The Sunday Mail
Electrical engineering experts say the revenue leakages in the pre-paid metering system can be plugged by anti-tampering technologies such as irremovable seals placed on the meters and tracking defaults via a central monitoring system. The billing system, introduced two years ago, continues to be circumvented, resulting in Zesa Holdings losing revenue running into millions of dollars.
University of Zimbabwe electrical engineering lecturer Engineer Emmanuel Rashayi recommended anti-tampering seals and the deployment of inspectors to trouble spots.
“Zesa may need to come up with anti-tampering techniques that have proved to work in other countries.
“One of these measures would be to put anti-tampering seals on the meters. Such seals would show whether the meter would have been tampered with.
“Another way would be to deploy undercover meter inspectors to conduct spot checks. In my opinion, however, the biggest challenge is that of corruption among the Zesa employees themselves. The technology is not the problem.
“If the workers are paid well enough, I do not see a reason why they would go around soliciting bribes. Addressing this problem will go some way in ensuring the problem is resolved.”
University of Zimbabwe electrical engineering chairman Engineer Golden Kapungu said smart meters could address problems associated with electricity theft and revenue leakages.
“I think the installation of smart meters is of paramount importance because the power utility will be able to establish what will be happening with electricity consumption.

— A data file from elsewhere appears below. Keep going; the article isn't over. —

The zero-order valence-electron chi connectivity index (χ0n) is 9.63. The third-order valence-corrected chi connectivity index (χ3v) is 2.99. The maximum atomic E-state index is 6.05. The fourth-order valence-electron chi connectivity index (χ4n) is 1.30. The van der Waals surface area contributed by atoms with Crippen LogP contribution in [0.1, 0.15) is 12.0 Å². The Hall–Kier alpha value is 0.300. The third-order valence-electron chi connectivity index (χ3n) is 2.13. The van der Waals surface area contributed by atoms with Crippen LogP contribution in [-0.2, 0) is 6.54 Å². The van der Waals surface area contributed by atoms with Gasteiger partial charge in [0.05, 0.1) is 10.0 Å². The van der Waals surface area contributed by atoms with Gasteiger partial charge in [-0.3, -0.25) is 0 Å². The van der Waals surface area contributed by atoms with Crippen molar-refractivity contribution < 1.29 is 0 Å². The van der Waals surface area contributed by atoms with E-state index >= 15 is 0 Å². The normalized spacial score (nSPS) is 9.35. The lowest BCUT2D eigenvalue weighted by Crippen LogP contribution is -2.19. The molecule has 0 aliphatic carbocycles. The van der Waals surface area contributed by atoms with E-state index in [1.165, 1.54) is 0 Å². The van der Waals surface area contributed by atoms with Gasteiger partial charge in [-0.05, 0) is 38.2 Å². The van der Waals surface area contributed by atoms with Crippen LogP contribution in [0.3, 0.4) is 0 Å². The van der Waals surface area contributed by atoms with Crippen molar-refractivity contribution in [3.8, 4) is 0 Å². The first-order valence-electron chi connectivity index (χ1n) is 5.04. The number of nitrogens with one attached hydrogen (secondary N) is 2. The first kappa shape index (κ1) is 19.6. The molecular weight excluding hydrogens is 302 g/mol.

“Maybe the problem will be that of funding because these smart meters also need to be connected to the smart grid. So, I am not sure whether we have the capacity to sponsor such a kind of system upgrading.
“With smart meters, the power utility will know who is doing what with the system.”
According to Eng Kapungu, smart meters are programmed to send signals to the central system if consumers receive electricity for free.
The multi-functional device can detect any fault within the grid, they can also monitor consumption of electricity by consumers and reverse power generation.
“Consumers can also choose to use electricity, say, for lighting and switch off other gadgets like stoves. The device reports to the central system if any problem is encountered, making it difficult to by-pass the metering system.
“It also influences consumption patterns because consumers will use electricity sparingly.”
However, his opinion was contradicted by Mr Tendekai Muchenje, a software engineer based in the United States, who explained that smart meters were not developed to deal with problems such as manual by-passing since even a smart meter can also be by-passed. He instead advocated for the use of analytical software to monitor purchasing behaviour.